Chapter 9, On Humility, pp. 91-97
As Christians, we constantly talk, read, or hear about the concept of humility. In this chapter, St. Silouan wants us to meditate on this concept and understand it on a deeper level, with our hearts as well as our minds.
“To believe in God,” he tells us (italics are mine), “is good, but it is more blessed to know God.” Silouan urges us to delve from the level of mere familiarity and theoretical understanding to that of divine knowledge and experience.
Humility is not simply a set of rules or pattern of behavior. It is a mystery, modeled for us by Christ.
The mystery of the humility of Christ is a great mystery, impossible to unfold.
Yet, unless we experience Christ-like humility in our souls, the Holy Spirit cannot dwell within us.
The Lord does not manifest Himself to the proud soul…Her pride will not make way for the grace of the Holy Spirit, and God is known only through the Holy Spirit.
God’s presence brings us peace. Even then, however, there is the danger of the very humility we are experiencing generating pride for our accomplishment of having achieved it.
“The moment the soul exalts herself above her fellows,” St. Silouan reminds us, “she is attacked by some thought of impulse unpleasing to God.” Inner peace is shattered, and the passions of envy, resentment, anguish, ambition, hatred, control, and others overwhelm our soul.
There is no other gateway to peace, love and union with God than humility. “Thus,” St. Silouan concludes, “the whole spiritual warfare wages around humility.”
This is significant. Without humility, we cannot experience God and His peace. Our most fundamental, daily battle, therefore, must be against the first indications of pride in our hearts and the onslaught of passions it subsequently unleashes.
Paradoxically, true humility frees and uplifts our souls rather than make them subservient. This is because, free from the pursuit of glory and the fear of loss and humiliation, our inner peace no longer depends on external circumstances such as others’ approval or rejection.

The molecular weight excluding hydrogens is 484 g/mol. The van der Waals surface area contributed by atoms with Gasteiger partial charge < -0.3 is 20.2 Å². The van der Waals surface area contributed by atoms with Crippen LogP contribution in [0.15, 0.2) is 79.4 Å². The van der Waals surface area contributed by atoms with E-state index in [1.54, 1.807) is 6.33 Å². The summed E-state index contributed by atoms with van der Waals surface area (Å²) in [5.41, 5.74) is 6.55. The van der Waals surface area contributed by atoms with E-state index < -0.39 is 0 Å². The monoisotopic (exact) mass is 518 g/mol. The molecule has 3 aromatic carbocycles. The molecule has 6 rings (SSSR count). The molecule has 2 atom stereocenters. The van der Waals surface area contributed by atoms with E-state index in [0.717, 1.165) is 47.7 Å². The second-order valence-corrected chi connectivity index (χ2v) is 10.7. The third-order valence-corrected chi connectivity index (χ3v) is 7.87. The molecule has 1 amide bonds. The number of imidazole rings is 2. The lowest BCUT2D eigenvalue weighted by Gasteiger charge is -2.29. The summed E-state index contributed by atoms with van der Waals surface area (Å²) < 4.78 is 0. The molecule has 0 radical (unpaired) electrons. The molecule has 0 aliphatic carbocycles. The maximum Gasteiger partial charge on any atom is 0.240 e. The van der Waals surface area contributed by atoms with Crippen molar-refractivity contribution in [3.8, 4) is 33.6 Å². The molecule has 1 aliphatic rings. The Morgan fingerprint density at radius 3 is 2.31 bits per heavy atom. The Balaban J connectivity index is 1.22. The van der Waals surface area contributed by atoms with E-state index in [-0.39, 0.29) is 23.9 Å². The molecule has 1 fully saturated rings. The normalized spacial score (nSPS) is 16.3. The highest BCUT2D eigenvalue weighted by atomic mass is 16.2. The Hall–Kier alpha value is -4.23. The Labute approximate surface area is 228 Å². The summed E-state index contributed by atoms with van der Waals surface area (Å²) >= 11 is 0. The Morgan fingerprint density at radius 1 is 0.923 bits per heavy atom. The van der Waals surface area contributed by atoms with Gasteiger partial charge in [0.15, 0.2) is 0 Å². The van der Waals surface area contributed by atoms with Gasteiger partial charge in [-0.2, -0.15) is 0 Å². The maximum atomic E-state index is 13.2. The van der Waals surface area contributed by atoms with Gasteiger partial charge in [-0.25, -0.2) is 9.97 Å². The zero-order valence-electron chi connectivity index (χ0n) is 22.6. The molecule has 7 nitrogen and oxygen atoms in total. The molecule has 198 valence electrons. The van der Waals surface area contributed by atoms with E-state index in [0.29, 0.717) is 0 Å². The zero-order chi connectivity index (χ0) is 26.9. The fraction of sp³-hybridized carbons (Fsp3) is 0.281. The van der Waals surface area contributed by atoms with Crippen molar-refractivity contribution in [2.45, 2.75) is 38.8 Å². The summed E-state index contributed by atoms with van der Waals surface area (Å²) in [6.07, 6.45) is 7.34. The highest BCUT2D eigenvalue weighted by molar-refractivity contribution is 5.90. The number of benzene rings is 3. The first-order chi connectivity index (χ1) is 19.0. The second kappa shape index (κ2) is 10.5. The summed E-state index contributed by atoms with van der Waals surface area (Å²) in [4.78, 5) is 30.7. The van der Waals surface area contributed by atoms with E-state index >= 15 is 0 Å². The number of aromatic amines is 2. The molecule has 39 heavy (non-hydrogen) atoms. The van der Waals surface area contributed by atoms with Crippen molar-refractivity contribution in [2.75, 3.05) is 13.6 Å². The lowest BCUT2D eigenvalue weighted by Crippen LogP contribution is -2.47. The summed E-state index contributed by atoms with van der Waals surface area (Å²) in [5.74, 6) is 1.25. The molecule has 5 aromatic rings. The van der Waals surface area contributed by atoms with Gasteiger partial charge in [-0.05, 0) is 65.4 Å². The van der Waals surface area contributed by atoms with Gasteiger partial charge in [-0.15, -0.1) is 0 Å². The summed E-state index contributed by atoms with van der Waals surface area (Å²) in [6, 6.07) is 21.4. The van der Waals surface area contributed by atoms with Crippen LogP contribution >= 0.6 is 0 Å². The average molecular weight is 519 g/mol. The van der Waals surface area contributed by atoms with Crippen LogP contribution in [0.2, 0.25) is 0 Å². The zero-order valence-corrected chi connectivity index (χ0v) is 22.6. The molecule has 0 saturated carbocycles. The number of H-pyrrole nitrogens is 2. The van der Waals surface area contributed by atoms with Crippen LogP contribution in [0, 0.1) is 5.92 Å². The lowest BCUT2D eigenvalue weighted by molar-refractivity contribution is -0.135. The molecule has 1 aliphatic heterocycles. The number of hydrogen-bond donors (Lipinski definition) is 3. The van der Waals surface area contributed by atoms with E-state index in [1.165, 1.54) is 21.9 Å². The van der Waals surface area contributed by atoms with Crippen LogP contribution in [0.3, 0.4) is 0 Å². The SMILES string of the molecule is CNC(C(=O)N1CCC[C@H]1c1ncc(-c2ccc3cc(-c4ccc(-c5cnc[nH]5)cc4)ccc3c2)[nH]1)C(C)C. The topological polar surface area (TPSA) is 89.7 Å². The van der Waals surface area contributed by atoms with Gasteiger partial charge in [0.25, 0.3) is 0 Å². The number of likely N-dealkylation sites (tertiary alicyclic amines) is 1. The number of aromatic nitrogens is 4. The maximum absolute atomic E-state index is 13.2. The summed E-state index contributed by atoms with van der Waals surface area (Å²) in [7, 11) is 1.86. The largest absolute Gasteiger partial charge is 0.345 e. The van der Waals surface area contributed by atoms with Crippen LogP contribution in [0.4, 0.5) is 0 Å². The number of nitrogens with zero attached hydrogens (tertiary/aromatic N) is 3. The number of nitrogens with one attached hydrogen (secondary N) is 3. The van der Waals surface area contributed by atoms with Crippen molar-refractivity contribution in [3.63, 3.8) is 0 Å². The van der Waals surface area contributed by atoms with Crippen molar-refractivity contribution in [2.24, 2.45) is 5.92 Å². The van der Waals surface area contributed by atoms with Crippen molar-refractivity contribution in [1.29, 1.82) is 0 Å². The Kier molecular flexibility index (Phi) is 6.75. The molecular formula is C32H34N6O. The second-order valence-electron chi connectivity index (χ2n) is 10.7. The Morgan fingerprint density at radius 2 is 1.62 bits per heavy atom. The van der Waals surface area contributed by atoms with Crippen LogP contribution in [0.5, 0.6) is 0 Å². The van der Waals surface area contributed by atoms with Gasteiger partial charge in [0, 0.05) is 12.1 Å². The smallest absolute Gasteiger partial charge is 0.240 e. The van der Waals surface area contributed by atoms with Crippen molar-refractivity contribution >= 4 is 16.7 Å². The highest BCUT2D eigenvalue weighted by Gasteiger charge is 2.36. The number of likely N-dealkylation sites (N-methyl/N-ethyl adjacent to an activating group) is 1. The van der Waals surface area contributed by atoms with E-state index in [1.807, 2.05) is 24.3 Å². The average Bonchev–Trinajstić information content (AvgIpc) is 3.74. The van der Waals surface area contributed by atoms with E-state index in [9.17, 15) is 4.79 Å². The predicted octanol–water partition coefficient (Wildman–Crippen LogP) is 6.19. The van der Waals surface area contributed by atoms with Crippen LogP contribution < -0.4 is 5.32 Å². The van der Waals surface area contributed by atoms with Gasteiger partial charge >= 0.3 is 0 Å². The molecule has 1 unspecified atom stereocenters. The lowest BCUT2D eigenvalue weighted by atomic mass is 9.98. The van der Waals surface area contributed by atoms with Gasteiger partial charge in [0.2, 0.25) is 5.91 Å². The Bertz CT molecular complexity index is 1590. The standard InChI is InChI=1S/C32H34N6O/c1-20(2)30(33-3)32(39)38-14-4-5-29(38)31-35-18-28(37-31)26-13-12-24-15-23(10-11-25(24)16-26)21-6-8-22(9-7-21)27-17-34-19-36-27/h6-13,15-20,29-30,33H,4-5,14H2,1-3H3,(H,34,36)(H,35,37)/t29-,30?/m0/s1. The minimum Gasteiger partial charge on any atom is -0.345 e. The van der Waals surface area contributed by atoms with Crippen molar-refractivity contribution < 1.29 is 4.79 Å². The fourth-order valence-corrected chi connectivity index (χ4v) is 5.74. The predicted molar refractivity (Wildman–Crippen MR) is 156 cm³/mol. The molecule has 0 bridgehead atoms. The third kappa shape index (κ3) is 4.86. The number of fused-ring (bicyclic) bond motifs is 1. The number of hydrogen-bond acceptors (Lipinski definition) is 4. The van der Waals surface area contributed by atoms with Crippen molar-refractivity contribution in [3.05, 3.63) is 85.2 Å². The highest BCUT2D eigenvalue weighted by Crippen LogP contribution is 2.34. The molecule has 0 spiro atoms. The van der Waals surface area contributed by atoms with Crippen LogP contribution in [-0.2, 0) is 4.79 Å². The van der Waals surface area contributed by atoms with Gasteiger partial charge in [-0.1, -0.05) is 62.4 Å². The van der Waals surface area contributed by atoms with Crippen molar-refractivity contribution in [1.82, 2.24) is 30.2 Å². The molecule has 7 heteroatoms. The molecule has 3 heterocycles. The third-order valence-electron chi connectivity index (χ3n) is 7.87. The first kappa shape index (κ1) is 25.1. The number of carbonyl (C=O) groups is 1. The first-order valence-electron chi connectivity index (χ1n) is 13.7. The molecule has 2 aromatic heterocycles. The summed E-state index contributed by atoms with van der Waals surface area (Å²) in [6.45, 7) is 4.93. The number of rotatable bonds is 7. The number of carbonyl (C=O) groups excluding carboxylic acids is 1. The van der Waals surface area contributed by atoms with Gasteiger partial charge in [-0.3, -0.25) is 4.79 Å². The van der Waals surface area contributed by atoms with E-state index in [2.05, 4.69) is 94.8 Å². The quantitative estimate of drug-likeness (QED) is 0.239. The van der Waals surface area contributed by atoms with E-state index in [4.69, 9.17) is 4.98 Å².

The proud man fears reproach, while the humble man cares for nothing.
Silouan compares the state of such soul to the sea.
The soul of the humble man is like the sea: throw a stone into the sea—for a moment it will ruffle the surface a little, and then sink to the bottom…
St. Silouan does not minimize the difficulty in attaining and maintaining humility, however:
“Humility is not learned in a trice,” he says. It takes a long time to cultivate. Some, in fact, have grown old trying to achieve humility without ever succeeding. And, in the spirit of humility, he makes an astonishing confession
“Day and night, all my life long,” he admits, “I have striven after humility, yet I am not able to capture it.”
We are startled by this passage. We have unknowingly assumed that saints and great patristic writers who advocate for virtues must already possess them. Yet St. Silouan is not afraid to admit to something that would jeopardize his “status” and reputation as a great, “saintly” figure.
His advice, then, is not theoretical but stems from soul-wrenching personal struggles and hard-earned conclusions and insights. Silouan does not talk down to readers delivering superior knowledge that he, alone, possesses. He addresses us as fellow sojourners and spiritual co-warriors and, hence, lifts up our souls through love.
Humility, he reminds us, starts with, as well as enables, love:
From love the souls wishes every human being more good that she wishes herself, and delights when she sees others happier, and grieves when she sees them suffering.
The acquisition of humility is a hard, life-long, and daily pursuit. Yet Silouan wants us to know that we are not alone in this struggle. God, himself, wants to dwell within us.
And the Lord desires to be with us Himself, and in us.
God’s absence, then, is due to our own choice of pride over humility.
The Lord is our joy and our gladness, and when pride causes us to withdraw from Him, it means that we deliver ourselves up of our own accord to suffering. Anguish if heart, dejection, and evil thought lacerate us.
In the end, St. Silouan holds out hope in the knowledge that God will give peace to “every humble soul:”
Blessed is the humble soul. She is beloved by God…
When the soul has given herself to the will of God the mind contains nothing but God, and the soul stands before God with a pure mind.